All students had the opportunity to develop their work with a professional director and actors, an invaluable day teaching us not only how to better assess our own work but also how new writing is developed within the industry. The course has benefitted my own work immensely. Oliver and Zinnie are extremely passionate about the arts and this certainly influences their teaching- encouraging students not only to keep writing but also to see theatre and to be wholly immersed in the Scottish arts scene. Their enthusiasm and incredible work ethic certainly transfers to their students and it is something I will be eternally grateful for."

Clare Horrigan - 2017

"The writing for performance strand of the MLitt in Creative Writing at St Andrews was the best choice for me. Being taught by two professional script writers, each with their own skills and successes in radio, stage and screen writing, was not only a privilege but offered huge and genuine insight into the career path I plan to embark on when I graduate.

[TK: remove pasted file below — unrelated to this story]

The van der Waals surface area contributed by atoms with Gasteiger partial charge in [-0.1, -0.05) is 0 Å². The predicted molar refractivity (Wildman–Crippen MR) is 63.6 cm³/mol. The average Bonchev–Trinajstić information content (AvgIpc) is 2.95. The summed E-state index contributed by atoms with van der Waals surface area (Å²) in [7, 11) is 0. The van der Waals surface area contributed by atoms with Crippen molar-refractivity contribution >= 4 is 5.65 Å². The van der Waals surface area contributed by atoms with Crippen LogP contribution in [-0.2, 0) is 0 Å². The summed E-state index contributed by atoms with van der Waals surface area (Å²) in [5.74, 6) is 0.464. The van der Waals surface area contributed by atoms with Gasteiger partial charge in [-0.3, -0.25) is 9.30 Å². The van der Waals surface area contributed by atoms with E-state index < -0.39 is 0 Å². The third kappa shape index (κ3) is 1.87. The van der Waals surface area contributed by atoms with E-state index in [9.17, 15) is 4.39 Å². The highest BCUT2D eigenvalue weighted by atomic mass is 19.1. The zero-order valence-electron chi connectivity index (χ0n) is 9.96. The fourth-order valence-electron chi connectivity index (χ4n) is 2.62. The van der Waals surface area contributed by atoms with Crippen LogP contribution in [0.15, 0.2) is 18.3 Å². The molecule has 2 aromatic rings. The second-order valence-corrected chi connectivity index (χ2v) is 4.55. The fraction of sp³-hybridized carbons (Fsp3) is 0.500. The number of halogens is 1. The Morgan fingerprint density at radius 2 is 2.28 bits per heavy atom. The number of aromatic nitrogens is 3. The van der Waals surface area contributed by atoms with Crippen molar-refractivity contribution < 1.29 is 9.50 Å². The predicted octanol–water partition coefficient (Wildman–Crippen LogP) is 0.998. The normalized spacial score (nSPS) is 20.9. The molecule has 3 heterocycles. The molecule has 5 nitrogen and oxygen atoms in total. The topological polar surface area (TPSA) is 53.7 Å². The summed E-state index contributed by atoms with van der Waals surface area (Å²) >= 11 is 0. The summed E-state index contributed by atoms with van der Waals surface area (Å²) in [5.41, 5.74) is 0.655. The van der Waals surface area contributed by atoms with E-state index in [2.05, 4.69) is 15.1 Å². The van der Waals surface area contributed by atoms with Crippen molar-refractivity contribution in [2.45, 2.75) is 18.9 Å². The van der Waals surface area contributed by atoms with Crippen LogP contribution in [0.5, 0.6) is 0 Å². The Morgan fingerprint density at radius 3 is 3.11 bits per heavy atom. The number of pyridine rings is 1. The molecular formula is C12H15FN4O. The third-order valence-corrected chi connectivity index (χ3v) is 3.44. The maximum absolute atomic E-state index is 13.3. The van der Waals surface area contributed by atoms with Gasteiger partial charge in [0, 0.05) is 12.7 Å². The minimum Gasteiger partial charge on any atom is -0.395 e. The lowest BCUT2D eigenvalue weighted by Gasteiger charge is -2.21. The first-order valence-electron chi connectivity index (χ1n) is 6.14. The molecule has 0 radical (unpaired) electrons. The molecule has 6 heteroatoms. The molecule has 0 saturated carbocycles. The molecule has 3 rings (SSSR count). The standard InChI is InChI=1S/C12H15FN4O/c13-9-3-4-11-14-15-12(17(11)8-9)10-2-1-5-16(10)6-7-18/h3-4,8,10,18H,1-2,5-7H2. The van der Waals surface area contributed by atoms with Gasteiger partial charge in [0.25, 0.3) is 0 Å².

The intimate class size and theatre setting for tutorials (which take pace in the university-owned St Andrews theatre, The Byre) create a sense that you're fully immersed in the world of drama already. It doesn't feel like a typical Masters but a specialist course. Seriously good value for the year (especially when compared to other creative writing courses at universities across the UK).

Zinnie and Olly are dedicated to nurturing their students' strengths in writing and as a result gave us extra time in one-on-one tutorials each semester, as well as regular email contact and invites to see their plays being produced across the UK. 

All in all, a fantastic experience. And that's not to mention how lovely and unique St Andrews is as a wee Scottish town."

Lauren Hepburn - 2016